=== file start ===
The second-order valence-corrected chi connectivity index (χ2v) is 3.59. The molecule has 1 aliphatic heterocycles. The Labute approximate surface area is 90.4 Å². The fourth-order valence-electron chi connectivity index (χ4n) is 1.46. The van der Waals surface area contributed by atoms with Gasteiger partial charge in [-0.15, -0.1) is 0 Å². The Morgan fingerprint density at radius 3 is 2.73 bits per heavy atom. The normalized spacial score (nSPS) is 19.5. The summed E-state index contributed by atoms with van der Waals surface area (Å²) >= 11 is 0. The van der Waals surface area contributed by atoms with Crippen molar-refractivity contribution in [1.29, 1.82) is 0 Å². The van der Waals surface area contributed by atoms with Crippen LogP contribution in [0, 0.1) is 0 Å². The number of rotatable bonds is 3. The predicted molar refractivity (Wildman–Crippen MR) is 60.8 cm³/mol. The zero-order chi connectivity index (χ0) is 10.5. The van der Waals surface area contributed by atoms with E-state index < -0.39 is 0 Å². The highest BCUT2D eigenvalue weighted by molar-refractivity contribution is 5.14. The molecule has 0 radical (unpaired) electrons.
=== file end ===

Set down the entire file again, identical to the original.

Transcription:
The second-order valence-corrected chi connectivity index (χ2v) is 3.59. The molecule has 1 aliphatic heterocycles. The Labute approximate surface area is 90.4 Å². The fourth-order valence-electron chi connectivity index (χ4n) is 1.46. The van der Waals surface area contributed by atoms with Gasteiger partial charge in [-0.15, -0.1) is 0 Å². The Morgan fingerprint density at radius 3 is 2.73 bits per heavy atom. The normalized spacial score (nSPS) is 19.5. The summed E-state index contributed by atoms with van der Waals surface area (Å²) >= 11 is 0. The van der Waals surface area contributed by atoms with Crippen molar-refractivity contribution in [1.29, 1.82) is 0 Å². The van der Waals surface area contributed by atoms with Crippen LogP contribution in [0, 0.1) is 0 Å². The number of rotatable bonds is 3. The predicted molar refractivity (Wildman–Crippen MR) is 60.8 cm³/mol. The zero-order chi connectivity index (χ0) is 10.5. The van der Waals surface area contributed by atoms with E-state index < -0.39 is 0 Å². The highest BCUT2D eigenvalue weighted by molar-refractivity contribution is 5.14. The molecule has 0 radical (unpaired) electrons.